City Matters: Why Britain should be watching Italy’s reformist new leadership closely

Mark Boleat
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THE TURNOVER of Italian governments has been a regular feature of the European political structure for many years. Matteo Renzi’s recent elevation into the Prime Minister’s position has therefore been regarded in some quarters with ennui.

He faces formidable challenges – not least questionable support within the Parliament, and attempting to reform the Italian political and judicial bureaucracy. To add to his agenda, Italy assumes the Presidency of the European Union in July – for a critical six months in which a new Commission will be chosen. However, Renzi’s relative youth and outsider status as the mayor of Florence, rather than a member of Parliament, may give him a much-needed helping hand.

Two weeks ago, I was among a group of business people who met with Renzi on his first visit to London, and last week the lord mayor and I visited Italy for a traditional pre-presidency visit. These meetings left me with a very clear vision for Renzi’s premiership: he is determined to drive through the reforms that Italy needs and is prepared to stake his office on it.

Most political leaders wisely stay clear of reforming the political and judicial structure – turkeys and Christmas coming to mind. But for Italy to experience the growth it needs, the case for reform is clear: a slow decision-making processes and a judicial system that makes contracts difficult to enforce (if they get to court at all) are harming Italy’s competitiveness.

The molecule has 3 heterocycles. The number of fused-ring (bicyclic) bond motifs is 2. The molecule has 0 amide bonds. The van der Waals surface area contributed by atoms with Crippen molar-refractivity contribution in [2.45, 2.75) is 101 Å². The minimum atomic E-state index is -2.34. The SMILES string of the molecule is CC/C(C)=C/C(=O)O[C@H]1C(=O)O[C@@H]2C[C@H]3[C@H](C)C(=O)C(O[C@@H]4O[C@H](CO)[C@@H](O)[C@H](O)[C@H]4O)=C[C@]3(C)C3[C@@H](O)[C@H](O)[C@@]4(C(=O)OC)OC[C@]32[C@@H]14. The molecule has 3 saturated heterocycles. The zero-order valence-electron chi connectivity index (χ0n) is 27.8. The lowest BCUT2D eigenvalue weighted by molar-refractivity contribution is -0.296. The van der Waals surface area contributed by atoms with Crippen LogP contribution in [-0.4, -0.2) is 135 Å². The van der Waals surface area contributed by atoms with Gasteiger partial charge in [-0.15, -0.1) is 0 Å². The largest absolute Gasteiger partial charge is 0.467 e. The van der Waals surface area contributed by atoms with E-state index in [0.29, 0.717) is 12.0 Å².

Taking on the establishment requires support, and the single biggest impression I gained from my visit to Italy was that Renzi has this backing, from business leaders, officials and politicians. If he can also mobilise public opinion, then he has every chance of being successful, and putting Italy where it belongs – as one of the small group of large and influential European Union member states.

And from a British perspective, if Renzi can manage to drive through the necessary domestic reforms, he will have credibility at the European level and will be able to play his part in reforming the European Union. Italy has often not been on the same side as Britain on EU issues, but this is an opportunity for our two countries to work together to secure reform from the inside for the benefit of all. This is an approach Renzi, like other European leaders, could sign up to. Working with the new generation of leaders in Europe is one of the most important ways for Britain to achieve its renegotiation goals, and to wield more clout at the decision table.

The remainder of the year will be a critical time for Italy, with real opportunity for both the structural reforms that are so sorely needed, and for Italy to start pulling its weight in the EU. The early signs suggest that Italy has a leader focused on making this happen. Britain should be watching carefully and engaging critically; Italy could be about to become the country to watch in Europe.

Mark Boleat is policy chairman at the City of London Corporation.